Something strange happened in the sky one summer night in 2018, and astronomers are still trying to figure out exactly what occurred. But their telescopes were in the right position to capture a mysterious bright object flaring in the sky before it vanished.
Officially, it’s AT2018cow, a computer-generated catalog name. But researchers much prefer its unofficial name: “The Cow.”
In mid-June, a cosmic flare was registered by astronomers using the ATLAS asteroid survey, or Asteroid Terrestrial-impact Last Alert System. The flare grew into a sudden burst of bright light from the direction of the dwarf spiral galaxy CGCG 137-068, 200 million light-years away in the Hercules constellation. In terms of galactic neighbors, that’s relatively close to us, according to astronomers.
Then, the bright anomaly vanished as quickly as it arrived.
The ATLAS astronomers immediately alerted the rest of their community.
It captured the attention of astronomers around the globe and was observed using multiple telescopes registering data in optical light, radio wavelengths, X-rays, gamma rays and infrared. They continued to observe it long after the initial brightness faded.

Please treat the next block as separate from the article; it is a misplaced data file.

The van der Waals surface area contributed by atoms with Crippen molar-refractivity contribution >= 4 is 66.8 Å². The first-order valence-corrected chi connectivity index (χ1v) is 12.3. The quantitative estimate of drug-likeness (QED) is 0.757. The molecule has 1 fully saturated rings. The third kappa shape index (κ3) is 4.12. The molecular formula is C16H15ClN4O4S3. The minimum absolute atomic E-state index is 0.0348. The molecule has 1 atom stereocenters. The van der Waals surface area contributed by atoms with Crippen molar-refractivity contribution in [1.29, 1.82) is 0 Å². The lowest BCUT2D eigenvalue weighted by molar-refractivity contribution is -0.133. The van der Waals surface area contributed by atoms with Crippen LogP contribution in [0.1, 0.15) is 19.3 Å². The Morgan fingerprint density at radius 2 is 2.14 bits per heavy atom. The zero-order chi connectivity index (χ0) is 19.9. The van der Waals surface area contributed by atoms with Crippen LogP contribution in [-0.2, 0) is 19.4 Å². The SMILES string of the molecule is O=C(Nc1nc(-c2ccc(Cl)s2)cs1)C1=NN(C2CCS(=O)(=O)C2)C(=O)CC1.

The astronomers realized that the fast, bright blue event was no normal supernova, an increasingly bright star that explodes and ejects most of its mass before dying.
“This was an incredibly luminous event, brighter than almost any supernova we’ve ever seen before,” said Daniel Perley, assistant professor of astronomy at Liverpool John Moores University. “The Cow also appeared and faded away very quickly: so quickly that existing supernova models can’t properly explain it. It must be a new type of extremely energetic, explosive event.”
Perley is one of several astronomers who presented their findings on the Cow at the 223rd meeting of the American Astronomical Society on Thursday.
In fact, the anomaly was 10 to 100 times brighter than the average supernova, and it flared and disappeared quicker than other star explosions. The particles within the explosion were traveling at 30,000 kilometers per second – 10% of the speed of light – and the activity died down after about 16 days.
The SOAR telescope in Chile offered a closer look that allowed astronomers to determine that hydrogen and helium were present. If this had been a merger of objects, like those that produce gravitational waves, heavy metals would have been present instead.
Because the Cow was more “naked” than other explosions, with 10 times less particles swirling around it, astronomers were able to look into the center, revealing a “central engine.”
“A ‘lightbulb’ was sitting deep inside the ejecta of the explosion,” said Raffaella Margutti, an astrophysicist at Northwestern University, in a statement. “It would have been hard to see this in a normal stellar explosion. But the Cow had very little ejecta mass, which allowed us to view the central engine’s radiation directly.”